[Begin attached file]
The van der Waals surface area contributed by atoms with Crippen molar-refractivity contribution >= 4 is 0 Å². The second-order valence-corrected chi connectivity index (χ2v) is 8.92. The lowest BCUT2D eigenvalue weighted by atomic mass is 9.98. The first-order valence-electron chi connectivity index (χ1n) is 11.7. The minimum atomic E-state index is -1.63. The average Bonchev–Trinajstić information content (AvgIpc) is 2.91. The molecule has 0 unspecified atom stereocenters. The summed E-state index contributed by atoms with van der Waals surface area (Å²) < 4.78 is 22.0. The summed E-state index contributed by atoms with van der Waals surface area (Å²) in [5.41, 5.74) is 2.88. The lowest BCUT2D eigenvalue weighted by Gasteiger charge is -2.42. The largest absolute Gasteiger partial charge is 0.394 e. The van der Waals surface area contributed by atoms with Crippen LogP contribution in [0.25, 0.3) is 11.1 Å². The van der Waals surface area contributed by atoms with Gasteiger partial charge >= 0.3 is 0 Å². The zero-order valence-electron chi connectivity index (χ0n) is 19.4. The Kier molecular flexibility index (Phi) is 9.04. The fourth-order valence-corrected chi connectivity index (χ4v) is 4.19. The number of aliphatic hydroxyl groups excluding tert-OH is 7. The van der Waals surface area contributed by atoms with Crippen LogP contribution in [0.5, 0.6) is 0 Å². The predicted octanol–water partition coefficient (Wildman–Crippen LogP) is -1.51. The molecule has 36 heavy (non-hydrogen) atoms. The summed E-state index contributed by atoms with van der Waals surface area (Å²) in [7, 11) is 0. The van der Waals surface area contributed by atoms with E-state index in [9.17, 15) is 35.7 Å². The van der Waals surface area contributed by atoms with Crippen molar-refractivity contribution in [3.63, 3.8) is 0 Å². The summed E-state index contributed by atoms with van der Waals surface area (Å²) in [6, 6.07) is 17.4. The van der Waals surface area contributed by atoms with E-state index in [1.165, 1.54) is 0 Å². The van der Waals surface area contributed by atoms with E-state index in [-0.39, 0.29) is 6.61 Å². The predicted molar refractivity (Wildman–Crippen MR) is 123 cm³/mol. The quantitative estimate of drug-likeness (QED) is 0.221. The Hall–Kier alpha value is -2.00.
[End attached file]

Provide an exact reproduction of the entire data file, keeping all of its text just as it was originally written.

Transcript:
The van der Waals surface area contributed by atoms with Crippen molar-refractivity contribution >= 4 is 0 Å². The second-order valence-corrected chi connectivity index (χ2v) is 8.92. The lowest BCUT2D eigenvalue weighted by atomic mass is 9.98. The first-order valence-electron chi connectivity index (χ1n) is 11.7. The minimum atomic E-state index is -1.63. The average Bonchev–Trinajstić information content (AvgIpc) is 2.91. The molecule has 0 unspecified atom stereocenters. The summed E-state index contributed by atoms with van der Waals surface area (Å²) < 4.78 is 22.0. The summed E-state index contributed by atoms with van der Waals surface area (Å²) in [5.41, 5.74) is 2.88. The lowest BCUT2D eigenvalue weighted by Gasteiger charge is -2.42. The largest absolute Gasteiger partial charge is 0.394 e. The van der Waals surface area contributed by atoms with Crippen LogP contribution in [0.25, 0.3) is 11.1 Å². The van der Waals surface area contributed by atoms with Gasteiger partial charge >= 0.3 is 0 Å². The zero-order valence-electron chi connectivity index (χ0n) is 19.4. The Kier molecular flexibility index (Phi) is 9.04. The fourth-order valence-corrected chi connectivity index (χ4v) is 4.19. The number of aliphatic hydroxyl groups excluding tert-OH is 7. The van der Waals surface area contributed by atoms with Crippen LogP contribution in [0.5, 0.6) is 0 Å². The predicted octanol–water partition coefficient (Wildman–Crippen LogP) is -1.51. The molecule has 36 heavy (non-hydrogen) atoms. The summed E-state index contributed by atoms with van der Waals surface area (Å²) in [7, 11) is 0. The van der Waals surface area contributed by atoms with E-state index in [9.17, 15) is 35.7 Å². The van der Waals surface area contributed by atoms with Crippen molar-refractivity contribution in [3.63, 3.8) is 0 Å². The summed E-state index contributed by atoms with van der Waals surface area (Å²) in [6, 6.07) is 17.4. The van der Waals surface area contributed by atoms with E-state index in [1.165, 1.54) is 0 Å². The van der Waals surface area contributed by atoms with E-state index in [-0.39, 0.29) is 6.61 Å². The predicted molar refractivity (Wildman–Crippen MR) is 123 cm³/mol. The quantitative estimate of drug-likeness (QED) is 0.221. The Hall–Kier alpha value is -2.00.